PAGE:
Last week, I was at the Singularity University Global Summit in downtown SF giving a presentation on Autonomous Vehicles. It was at the Hilton on Union Square. One lunch break, I hopped out for a bite. Turning the corner, I found a street lined with homeless people sleeping on cardboard. Waste filled streets and it smelled like a public toilet. It was jarring – the contrast between a high-energy, lavish tech conference solving “exponential problems”, and the poverty right at our doorstep.
Bringing it even closer to home, did you know that one-third of school children in East Palo Alto are homeless? They live in trailer parks and the back of cars with their families. This is happening just 10 minutes away from Palo Alto, Mountain View and Menlo Park, some of the richest districts in the world.
The incredible wealth in the Valley has raised some troubling societal issues. Daniel Saver, senior staff attorney in charge of the housing program at Community Legal Services in East Palo Alto, has dealt with many cases of tenants receiving massive unanticipated rent increases — often of $400-$600 dollars a month, or even up to $1,000 or $1,200 a month. This is a functional eviction notice for many.
Even the highest paid tech workers are not spared, but the burden has disproportionately fallen on middle to low-income service workers – cooks, cleaners, security officers in tech companies – where minority races (African-American, Latino) are over-represented. Teachers, nurses and other service professionals are also affected because their salaries can’t keep pace with the housing prices.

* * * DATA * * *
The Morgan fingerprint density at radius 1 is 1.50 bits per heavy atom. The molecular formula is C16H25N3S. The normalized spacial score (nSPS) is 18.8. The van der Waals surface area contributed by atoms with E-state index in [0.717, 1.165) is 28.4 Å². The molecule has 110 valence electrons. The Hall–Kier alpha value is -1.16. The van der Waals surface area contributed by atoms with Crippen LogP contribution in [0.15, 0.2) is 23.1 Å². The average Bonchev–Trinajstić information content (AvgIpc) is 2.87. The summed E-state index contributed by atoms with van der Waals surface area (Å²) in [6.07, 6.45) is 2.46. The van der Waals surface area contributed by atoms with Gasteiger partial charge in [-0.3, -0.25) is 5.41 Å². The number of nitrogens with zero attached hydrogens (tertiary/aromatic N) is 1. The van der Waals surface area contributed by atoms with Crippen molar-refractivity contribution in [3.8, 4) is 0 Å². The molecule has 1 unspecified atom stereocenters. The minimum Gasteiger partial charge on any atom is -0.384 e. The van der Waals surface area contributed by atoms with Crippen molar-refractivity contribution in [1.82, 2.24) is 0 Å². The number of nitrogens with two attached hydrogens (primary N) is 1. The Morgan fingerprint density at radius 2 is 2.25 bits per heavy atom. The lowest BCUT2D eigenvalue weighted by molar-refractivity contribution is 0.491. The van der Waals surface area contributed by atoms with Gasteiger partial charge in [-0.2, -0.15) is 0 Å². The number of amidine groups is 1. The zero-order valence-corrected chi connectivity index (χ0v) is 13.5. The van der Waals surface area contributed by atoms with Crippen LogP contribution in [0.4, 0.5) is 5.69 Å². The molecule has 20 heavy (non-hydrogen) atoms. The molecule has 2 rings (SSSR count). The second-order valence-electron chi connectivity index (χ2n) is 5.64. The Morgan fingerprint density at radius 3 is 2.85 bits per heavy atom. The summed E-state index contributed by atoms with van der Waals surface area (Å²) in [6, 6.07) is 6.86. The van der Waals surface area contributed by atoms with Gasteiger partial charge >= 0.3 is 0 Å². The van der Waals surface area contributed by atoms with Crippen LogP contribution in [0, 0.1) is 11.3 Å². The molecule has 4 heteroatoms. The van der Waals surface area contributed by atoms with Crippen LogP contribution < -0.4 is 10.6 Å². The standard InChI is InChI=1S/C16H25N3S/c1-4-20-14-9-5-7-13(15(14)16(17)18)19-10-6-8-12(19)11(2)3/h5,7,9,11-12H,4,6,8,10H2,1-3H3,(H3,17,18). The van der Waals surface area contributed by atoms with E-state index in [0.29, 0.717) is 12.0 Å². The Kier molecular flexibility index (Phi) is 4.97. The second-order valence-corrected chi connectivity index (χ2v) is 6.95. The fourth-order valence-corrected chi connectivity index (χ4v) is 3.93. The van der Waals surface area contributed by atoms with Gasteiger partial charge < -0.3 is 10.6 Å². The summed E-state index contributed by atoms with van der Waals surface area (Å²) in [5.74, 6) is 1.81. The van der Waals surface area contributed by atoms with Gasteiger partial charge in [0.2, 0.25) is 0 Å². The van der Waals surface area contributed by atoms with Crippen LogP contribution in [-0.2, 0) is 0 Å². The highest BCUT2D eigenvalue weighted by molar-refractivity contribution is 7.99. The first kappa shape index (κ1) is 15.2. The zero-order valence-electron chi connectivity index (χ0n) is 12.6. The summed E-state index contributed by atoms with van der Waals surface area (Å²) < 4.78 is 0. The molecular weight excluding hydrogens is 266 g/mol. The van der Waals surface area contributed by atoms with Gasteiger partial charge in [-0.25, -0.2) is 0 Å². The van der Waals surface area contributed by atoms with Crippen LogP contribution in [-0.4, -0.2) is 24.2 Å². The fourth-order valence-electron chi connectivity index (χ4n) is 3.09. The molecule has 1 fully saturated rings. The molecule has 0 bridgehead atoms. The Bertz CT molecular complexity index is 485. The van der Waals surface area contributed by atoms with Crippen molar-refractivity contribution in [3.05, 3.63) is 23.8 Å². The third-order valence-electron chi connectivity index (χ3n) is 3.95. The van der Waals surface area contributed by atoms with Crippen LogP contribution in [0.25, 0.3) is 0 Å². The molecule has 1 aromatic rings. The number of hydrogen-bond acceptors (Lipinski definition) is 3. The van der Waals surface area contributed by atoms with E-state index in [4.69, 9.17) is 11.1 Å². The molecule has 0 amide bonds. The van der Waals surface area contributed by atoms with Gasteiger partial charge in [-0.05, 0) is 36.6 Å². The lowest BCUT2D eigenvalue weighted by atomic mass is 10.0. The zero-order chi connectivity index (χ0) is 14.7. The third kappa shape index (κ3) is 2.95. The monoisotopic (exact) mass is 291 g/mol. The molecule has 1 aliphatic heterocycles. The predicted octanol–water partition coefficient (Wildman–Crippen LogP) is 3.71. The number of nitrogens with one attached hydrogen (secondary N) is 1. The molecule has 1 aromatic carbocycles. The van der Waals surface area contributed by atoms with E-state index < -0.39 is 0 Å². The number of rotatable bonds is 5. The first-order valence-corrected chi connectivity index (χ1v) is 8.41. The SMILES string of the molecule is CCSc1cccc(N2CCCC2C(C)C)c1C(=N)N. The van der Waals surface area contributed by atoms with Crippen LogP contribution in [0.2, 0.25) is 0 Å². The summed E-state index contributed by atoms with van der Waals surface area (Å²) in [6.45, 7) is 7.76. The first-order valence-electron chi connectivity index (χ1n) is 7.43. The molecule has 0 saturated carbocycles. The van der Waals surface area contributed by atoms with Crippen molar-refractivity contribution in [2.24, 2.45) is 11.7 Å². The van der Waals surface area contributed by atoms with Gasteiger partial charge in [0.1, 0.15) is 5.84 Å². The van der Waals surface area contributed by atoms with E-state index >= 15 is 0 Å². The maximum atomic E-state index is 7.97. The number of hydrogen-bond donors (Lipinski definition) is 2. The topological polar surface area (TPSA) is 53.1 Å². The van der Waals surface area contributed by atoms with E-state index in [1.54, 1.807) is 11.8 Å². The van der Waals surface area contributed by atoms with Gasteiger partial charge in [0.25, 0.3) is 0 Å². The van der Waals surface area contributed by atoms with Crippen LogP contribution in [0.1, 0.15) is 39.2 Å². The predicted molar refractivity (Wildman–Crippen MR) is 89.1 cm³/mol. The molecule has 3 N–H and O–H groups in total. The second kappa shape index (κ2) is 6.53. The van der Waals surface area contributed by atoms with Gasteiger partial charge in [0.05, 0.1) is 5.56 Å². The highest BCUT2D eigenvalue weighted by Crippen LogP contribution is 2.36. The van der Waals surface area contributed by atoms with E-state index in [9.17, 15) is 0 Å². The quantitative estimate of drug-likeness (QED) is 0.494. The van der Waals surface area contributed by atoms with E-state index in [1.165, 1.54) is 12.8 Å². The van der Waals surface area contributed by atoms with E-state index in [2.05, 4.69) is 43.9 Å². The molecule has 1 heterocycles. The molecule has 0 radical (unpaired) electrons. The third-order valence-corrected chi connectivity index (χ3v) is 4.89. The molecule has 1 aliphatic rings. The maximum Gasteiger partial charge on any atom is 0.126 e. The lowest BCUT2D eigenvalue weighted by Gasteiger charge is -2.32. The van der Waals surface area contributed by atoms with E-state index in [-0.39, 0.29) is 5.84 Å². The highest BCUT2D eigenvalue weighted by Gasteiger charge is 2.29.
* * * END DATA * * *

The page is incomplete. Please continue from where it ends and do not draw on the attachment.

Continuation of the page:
“Inclusive” and “Growth”: Can we have both?
The problem I highlighted above isn’t particularly a “tech” or “Silicon Valley” problem, although it certainly is exaggerated here. Any region undergoing rapid growth experiences a surge in demand for services and infrastructure (such as homes, healthcare and roads). When infrastructure growth can’t catch up, people at the lower end of the income spectrum are priced out. In the case of the Silicon Valley, they move further out and commute to work, or live in trailer parks. Some leave the region altogether. In this way, the Silicon Valley has become an exclusive bubble of wealth.
Singapore’s earliest leaders understood the trade-off between growth and inclusiveness acutely. They knew that the problem I outlined above would be many orders worse in an island whose total land area is half the size of Los Angeles, with little room to expand: in large countries like America, people who are priced out of one region can move to a cheaper region. People make their money in one state and retire in another. A large land area is a natural buffer against economic upheaval.
This was not an option for Singapore: our little island needed rapid economic growth to stand a chance for survival. At the same time, we couldn’t afford to push people out when the cost of living increased. We had to remain a comfortable home for people at all life stages and all incomes across many cycles of economic change.
Four social policies served as bastions for inclusiveness as our economy grew:
- First: our housing policy. 80% of all Singaporeans live in public housing built by the Government. Families earning below S$170K a year (about USD$115K) are eligible for public housing. Public housing in Singapore is very different from how Americans imagine: They are not gray, dingy rental facilities serving low-income neighborhoods. Apartment blocks are modern and undergo periodic regeneration. Urban planners design each public housing estate to include libraries, parks, common spaces, transportation networks and schools. Our public housing is highly subsidized, with lower-income families receiving higher subsidies. This policy keeps homes affordable for the large majority of the population.